Film audiences can be easily bought, and from the look of things it’s not expensive.
by Michael Bergeron
What were once man caves are now bona fide entertainment clubhouses. Day and date release of a movie is a reality and the small percentage of people anxious to see movies in theaters are dwarfed by the amount of people enjoying filmed entertainment on their couch.
The mystique movie palaces once represented no longer draws breath. It was all a dream from a previous century.
Should writing a review in the new millennium concentrate on proper freeze-points to allow audiences to dash to the kitchen instead of a parade of plot points? “You’ll want to hop to the bathroom during the defecation scenes in “Nomadland” and “The White Tiger.”
One person who will remain anonymous asked me to recommend a good ‘background’ movie. “I want to put on a film that I don’t have to pay attention to.” And that’s where we are in the 21st century.
A Glitch in the Matrix
To call Rodney Ascher a documentary filmmaker doesn’t do his work justice. His feature films are an unholy combo of slanted facts mixed with genre sensibility.
When Rodney Ascher makes a film it makes you want to watch other films to understand where he’s coming from. One of his previous efforts “Room 237,” which was about themes in Kubrick’s “The Shining,” spurred interest in that seminal horror flick to the extent that theaters played it in a double feature with “Room 237.” The film also demanded a return visit to “Eyes Wide Shut” if only to confirm that the club where Tom Cruise meets Nick Nightingale does not have lobby cards of “The Shining” on the marquee.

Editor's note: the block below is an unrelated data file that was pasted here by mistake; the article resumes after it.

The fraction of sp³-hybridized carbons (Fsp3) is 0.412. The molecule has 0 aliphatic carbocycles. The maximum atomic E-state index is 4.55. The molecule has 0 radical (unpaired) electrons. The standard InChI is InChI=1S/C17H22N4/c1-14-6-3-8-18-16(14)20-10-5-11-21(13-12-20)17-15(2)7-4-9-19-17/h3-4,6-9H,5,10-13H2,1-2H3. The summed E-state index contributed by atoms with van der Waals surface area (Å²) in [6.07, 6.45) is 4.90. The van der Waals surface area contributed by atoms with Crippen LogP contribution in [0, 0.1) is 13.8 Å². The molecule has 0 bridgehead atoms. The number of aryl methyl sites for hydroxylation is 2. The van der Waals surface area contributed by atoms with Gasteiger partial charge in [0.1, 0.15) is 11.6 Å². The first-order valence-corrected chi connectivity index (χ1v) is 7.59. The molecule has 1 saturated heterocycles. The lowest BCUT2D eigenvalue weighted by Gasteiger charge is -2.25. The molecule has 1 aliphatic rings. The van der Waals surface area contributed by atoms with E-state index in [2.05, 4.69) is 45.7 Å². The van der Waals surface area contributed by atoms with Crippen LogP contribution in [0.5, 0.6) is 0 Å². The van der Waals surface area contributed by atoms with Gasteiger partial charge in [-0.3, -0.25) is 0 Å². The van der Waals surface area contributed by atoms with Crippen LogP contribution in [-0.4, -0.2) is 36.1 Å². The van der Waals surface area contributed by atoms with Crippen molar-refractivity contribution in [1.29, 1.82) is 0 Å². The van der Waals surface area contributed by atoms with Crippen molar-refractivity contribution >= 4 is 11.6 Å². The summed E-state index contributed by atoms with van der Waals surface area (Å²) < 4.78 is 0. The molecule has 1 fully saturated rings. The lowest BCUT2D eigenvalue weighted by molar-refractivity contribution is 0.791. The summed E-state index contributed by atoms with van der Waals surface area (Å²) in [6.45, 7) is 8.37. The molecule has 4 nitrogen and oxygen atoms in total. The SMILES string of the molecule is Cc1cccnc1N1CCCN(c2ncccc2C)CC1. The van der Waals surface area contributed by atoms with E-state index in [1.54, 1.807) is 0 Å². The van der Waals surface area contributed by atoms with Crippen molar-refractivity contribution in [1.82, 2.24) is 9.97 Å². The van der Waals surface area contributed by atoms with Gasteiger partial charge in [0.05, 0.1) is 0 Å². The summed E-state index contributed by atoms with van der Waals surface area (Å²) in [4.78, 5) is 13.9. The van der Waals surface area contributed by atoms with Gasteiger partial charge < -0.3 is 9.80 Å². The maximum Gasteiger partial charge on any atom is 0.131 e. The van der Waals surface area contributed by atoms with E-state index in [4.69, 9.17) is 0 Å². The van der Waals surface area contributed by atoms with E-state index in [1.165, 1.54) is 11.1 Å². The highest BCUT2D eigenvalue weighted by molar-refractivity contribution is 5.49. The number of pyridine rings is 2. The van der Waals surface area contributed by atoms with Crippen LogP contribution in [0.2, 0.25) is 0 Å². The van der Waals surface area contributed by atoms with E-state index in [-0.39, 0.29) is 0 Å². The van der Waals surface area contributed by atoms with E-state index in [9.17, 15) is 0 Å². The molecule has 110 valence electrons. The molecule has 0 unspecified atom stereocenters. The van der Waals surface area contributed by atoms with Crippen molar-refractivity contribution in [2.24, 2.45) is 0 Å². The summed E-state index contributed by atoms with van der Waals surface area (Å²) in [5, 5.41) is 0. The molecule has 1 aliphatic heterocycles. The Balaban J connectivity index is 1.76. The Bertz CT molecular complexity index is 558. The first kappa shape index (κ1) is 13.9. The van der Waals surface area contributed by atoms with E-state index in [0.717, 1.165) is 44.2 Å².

Ascher’s newest doc “A Glitch in the Matrix” is sure to boost interest in the 1999 film “The Matrix” but that’s the tip of the iceberg.
The glitch portrayed in the Wachowski’s groundbreaking film concerns a black cat that gives Neo the sense he’s having a déjà vu. Only he’s not having a senior moment so much as he’s seeing beyond the veil of so-called reality.
Ascher wants to dwell on simulation hypothesis that suggests that our waking reality is a computer simulation.
Footage of author Philip K. Dick talking about this dual reality at a 1970s convention forms a bracket into which Ascher stuffs clips from films made from Dick’s writings as well as plenty of reference points from “The Matrix,” as well as animated scenes that form their own spine.
The rapidity with which Ascher edits cultural keystone imagery with bizarre newsreel clips reminds of underground mind blowing films such as Craig Baldwin’s 1992 “Tribulation 99: Alien Anomalies Under America.”
Needless to say “Glitch” is a rabbit hole kind of film. Ascher draws a line that connects René Descartes to Keanu Reeves with movies like “Groundhog Day” and “The Truman Show” contributing to the dislocation.
Some of the films adapted from Dick stories include “A Scanner Darkly,” “Total Recall,” “The Man in the High Castle,” “Blade Runner” and “Minority Report” and their references give the film heft. If that’s not enough Ascher finds everyday people who testify to a simulation-believing existence in plain talk.
Dick seems a bit paranoid in the film’s defining footage of him from 1977 shot at a convention in France. Is this just the way he was in real life or is Ascher’s vision of alternate universes something that should make people search their storage sheds for body snatcher pods?
“A Glitch in the Matrix” premieres in theaters and VOD starting February 5.